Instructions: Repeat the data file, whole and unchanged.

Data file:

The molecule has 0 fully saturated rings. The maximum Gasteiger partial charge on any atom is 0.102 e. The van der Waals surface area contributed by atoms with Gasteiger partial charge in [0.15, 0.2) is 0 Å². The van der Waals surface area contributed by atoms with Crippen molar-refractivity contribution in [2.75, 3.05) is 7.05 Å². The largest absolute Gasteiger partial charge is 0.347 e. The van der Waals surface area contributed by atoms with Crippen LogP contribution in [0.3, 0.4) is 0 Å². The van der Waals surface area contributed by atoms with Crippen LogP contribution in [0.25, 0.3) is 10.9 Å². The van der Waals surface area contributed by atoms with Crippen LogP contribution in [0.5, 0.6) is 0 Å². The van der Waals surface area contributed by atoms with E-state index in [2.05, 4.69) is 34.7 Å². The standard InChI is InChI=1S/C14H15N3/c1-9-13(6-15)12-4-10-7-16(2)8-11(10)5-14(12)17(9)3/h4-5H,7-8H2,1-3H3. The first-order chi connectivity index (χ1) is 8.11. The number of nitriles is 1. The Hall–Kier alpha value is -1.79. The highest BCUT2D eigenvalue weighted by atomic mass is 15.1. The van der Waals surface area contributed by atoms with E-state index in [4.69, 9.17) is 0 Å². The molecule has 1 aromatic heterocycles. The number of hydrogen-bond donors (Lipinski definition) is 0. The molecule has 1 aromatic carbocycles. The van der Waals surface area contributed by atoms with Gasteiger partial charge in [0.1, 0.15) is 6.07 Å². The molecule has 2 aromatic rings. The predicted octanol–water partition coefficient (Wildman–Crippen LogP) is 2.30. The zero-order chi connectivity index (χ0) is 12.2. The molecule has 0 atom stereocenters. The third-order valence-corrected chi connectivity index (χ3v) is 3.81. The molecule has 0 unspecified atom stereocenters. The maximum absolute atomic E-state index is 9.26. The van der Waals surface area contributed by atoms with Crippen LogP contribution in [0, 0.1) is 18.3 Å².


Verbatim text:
The molecule has 0 fully saturated rings. The maximum Gasteiger partial charge on any atom is 0.102 e. The van der Waals surface area contributed by atoms with Gasteiger partial charge in [0.15, 0.2) is 0 Å². The van der Waals surface area contributed by atoms with Crippen molar-refractivity contribution in [2.75, 3.05) is 7.05 Å². The largest absolute Gasteiger partial charge is 0.347 e. The van der Waals surface area contributed by atoms with Crippen LogP contribution in [0.3, 0.4) is 0 Å². The van der Waals surface area contributed by atoms with Crippen LogP contribution in [0.25, 0.3) is 10.9 Å². The van der Waals surface area contributed by atoms with Crippen LogP contribution in [0.5, 0.6) is 0 Å². The van der Waals surface area contributed by atoms with E-state index in [2.05, 4.69) is 34.7 Å². The standard InChI is InChI=1S/C14H15N3/c1-9-13(6-15)12-4-10-7-16(2)8-11(10)5-14(12)17(9)3/h4-5H,7-8H2,1-3H3. The first-order chi connectivity index (χ1) is 8.11. The number of nitriles is 1. The Hall–Kier alpha value is -1.79. The highest BCUT2D eigenvalue weighted by atomic mass is 15.1. The van der Waals surface area contributed by atoms with E-state index in [4.69, 9.17) is 0 Å². The molecule has 1 aromatic heterocycles. The number of hydrogen-bond donors (Lipinski definition) is 0. The molecule has 1 aromatic carbocycles. The van der Waals surface area contributed by atoms with Gasteiger partial charge in [0.1, 0.15) is 6.07 Å². The molecule has 2 aromatic rings. The predicted octanol–water partition coefficient (Wildman–Crippen LogP) is 2.30. The zero-order chi connectivity index (χ0) is 12.2. The molecule has 0 atom stereocenters. The third-order valence-corrected chi connectivity index (χ3v) is 3.81. The molecule has 0 unspecified atom stereocenters. The maximum absolute atomic E-state index is 9.26. The van der Waals surface area contributed by atoms with Crippen LogP contribution in [0, 0.1) is 18.3 Å².